Baskets too weave a story

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GREEN CONTAINERS: Deen Bahadur Bind showing off his ware at the Chitrakala Parishath.
GREEN CONTAINERS: Deen Bahadur Bind showing off his ware at the Chitrakala Parishath.

Ranjani Govind

The Bhadohi weave works very well on grass containers also

BANGALORE: “Look at this basket, you can store even atta without any spillage; it’s called the Bhadohi weave,” Deen Bahadur Bind from Uttar Pradesh is passionately explaining to visitors about the goodness of natural grass at the Kala Madhyam Crafts Mela, which is part of the Airtel Bengaluru Habba at the Chitrakala Parishath.

The young craftsperson from the carpet city of Bhadohi can hold forth for hours, proving his weaving ancestry.

Mr. Bind is representing the family of the master carpet weaver, Ram Jeet Bind, featured in the Limca Book of Records for his masterly knots in the silk carpet.

“My grandpa had the former President A.P.J. Kalam’s portrait woven in silk and received a national award in 2001. It is his miniature two-and-a-half inch by three inch piece with 7,400 knots in Persian design that beat the existing entry, and is soon expected to enter the Guinness World Records,” he says, swelling with pride.

Same artistry

Why did he choose to weave with baskets instead of carpets for a profession? “I belong to Bhadohi, known for its carpet weaving and the city is equally known for its basket weaving as moonj or sarpat — the grass used — grows abundantly near water bodies. Weaving is a family profession and the artistry is what we wanted to preserve, even if it was a different medium,” he says.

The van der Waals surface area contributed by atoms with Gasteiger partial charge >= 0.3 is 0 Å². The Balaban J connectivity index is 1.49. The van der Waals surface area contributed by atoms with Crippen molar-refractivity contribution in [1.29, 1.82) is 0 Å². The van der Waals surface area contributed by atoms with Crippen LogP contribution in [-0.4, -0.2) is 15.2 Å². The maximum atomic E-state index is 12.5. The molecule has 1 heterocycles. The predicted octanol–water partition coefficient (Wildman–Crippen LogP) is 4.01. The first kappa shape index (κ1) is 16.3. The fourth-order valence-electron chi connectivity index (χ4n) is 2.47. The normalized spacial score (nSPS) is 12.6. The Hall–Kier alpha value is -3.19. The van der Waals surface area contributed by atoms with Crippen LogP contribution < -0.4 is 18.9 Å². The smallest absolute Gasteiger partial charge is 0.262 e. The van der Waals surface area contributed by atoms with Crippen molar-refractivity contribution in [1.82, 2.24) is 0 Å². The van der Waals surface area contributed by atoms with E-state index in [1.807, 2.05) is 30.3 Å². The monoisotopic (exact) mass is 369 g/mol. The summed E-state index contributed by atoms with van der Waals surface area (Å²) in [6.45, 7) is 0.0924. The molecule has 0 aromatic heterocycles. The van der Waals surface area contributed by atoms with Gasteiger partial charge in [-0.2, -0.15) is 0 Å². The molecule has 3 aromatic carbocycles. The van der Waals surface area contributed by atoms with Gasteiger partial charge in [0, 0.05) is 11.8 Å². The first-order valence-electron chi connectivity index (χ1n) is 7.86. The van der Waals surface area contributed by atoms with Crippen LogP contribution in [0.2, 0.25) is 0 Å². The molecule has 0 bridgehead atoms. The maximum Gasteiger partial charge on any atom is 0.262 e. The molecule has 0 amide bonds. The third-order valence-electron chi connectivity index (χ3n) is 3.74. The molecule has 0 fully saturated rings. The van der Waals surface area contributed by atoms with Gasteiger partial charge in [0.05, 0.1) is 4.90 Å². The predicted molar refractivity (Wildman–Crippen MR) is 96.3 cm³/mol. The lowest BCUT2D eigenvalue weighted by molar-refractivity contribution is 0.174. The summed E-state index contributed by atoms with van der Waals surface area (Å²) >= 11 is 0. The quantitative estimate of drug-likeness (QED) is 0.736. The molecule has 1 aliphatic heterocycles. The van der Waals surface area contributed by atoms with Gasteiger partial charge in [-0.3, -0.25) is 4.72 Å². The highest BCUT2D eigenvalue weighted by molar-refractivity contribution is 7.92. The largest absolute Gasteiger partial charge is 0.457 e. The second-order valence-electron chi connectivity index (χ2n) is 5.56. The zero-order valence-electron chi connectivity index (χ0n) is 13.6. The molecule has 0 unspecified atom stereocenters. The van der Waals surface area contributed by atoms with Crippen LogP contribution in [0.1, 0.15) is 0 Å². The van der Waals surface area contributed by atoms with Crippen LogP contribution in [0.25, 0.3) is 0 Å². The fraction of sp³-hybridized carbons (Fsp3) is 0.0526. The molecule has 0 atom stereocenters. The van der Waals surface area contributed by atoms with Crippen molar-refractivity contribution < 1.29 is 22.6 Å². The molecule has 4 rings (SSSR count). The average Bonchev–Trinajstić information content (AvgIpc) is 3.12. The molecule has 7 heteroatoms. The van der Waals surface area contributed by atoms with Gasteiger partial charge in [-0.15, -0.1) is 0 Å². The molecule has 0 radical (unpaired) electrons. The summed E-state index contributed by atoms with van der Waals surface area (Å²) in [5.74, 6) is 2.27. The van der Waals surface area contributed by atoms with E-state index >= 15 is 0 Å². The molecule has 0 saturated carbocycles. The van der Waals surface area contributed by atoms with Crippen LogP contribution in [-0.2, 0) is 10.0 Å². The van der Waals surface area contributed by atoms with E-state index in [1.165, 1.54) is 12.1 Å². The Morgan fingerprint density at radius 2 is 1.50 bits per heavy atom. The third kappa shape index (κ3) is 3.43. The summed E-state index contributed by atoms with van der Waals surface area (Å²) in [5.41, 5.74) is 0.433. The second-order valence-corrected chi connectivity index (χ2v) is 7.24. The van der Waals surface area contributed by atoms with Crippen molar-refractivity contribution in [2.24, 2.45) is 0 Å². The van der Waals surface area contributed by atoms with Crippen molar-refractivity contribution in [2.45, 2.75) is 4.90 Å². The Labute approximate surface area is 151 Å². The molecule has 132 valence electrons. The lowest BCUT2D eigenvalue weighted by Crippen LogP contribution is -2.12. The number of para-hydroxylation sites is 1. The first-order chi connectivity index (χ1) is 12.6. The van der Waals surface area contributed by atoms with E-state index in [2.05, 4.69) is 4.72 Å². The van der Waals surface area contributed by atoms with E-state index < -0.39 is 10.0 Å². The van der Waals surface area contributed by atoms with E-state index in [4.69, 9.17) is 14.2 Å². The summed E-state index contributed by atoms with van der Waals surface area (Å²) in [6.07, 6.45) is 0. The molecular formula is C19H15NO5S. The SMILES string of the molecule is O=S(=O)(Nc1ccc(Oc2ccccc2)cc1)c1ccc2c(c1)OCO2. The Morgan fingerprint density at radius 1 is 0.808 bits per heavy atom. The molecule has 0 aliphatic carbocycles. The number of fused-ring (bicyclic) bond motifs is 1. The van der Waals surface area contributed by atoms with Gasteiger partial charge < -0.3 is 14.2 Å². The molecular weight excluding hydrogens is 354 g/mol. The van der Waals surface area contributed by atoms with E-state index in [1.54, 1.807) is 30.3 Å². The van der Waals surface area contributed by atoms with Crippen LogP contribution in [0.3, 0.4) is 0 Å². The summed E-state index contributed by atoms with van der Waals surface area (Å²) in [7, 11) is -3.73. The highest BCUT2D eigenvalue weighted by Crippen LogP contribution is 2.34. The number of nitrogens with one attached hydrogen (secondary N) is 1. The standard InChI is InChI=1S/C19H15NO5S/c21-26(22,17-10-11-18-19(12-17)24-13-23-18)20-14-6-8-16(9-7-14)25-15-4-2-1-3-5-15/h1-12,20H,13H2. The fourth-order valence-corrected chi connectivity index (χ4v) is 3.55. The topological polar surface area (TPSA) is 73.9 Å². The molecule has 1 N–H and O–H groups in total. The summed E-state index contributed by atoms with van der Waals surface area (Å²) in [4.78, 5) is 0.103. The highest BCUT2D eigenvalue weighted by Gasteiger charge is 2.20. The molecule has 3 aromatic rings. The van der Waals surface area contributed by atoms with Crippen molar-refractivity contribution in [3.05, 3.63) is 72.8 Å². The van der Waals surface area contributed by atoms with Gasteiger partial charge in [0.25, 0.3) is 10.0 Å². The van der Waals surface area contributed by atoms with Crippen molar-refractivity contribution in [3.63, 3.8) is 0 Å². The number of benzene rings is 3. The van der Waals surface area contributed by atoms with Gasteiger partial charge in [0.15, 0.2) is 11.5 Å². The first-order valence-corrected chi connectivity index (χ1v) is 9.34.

When Jaya Jaitley of Dastkari Haat Samiti visited Bhadohi, she was struck by the baskets woven by the local women, which could be used to replace synthetic items mass produced in factories. The samiti worked for three weeks for the cause of the basket’s reinvention in 2004, conducting workshops to create basketry and remodel the basket-making for contemporary use. “Now our baskets reach foreign soil,” says Mr. Bind.

Short season

The sarpat grass is available for just three weeks after the monsoon and has to be harvested then and there. Naturally sun dried and then dyed, the special Bhadohi weave is sold as containers for soaps, hand towels, for cosmetics at shops and spas, and as bread and roti servers in restaurants.

Waste baskets, coasters, dining mats and wine bottle holders are aplenty too at Mr. Bind’s stall, available within the range of Rs. 150 to Rs. 450.

“I hope for a national recognition as our weave is extra special,” says Mr. Bind who is also pursuing his arts degree.




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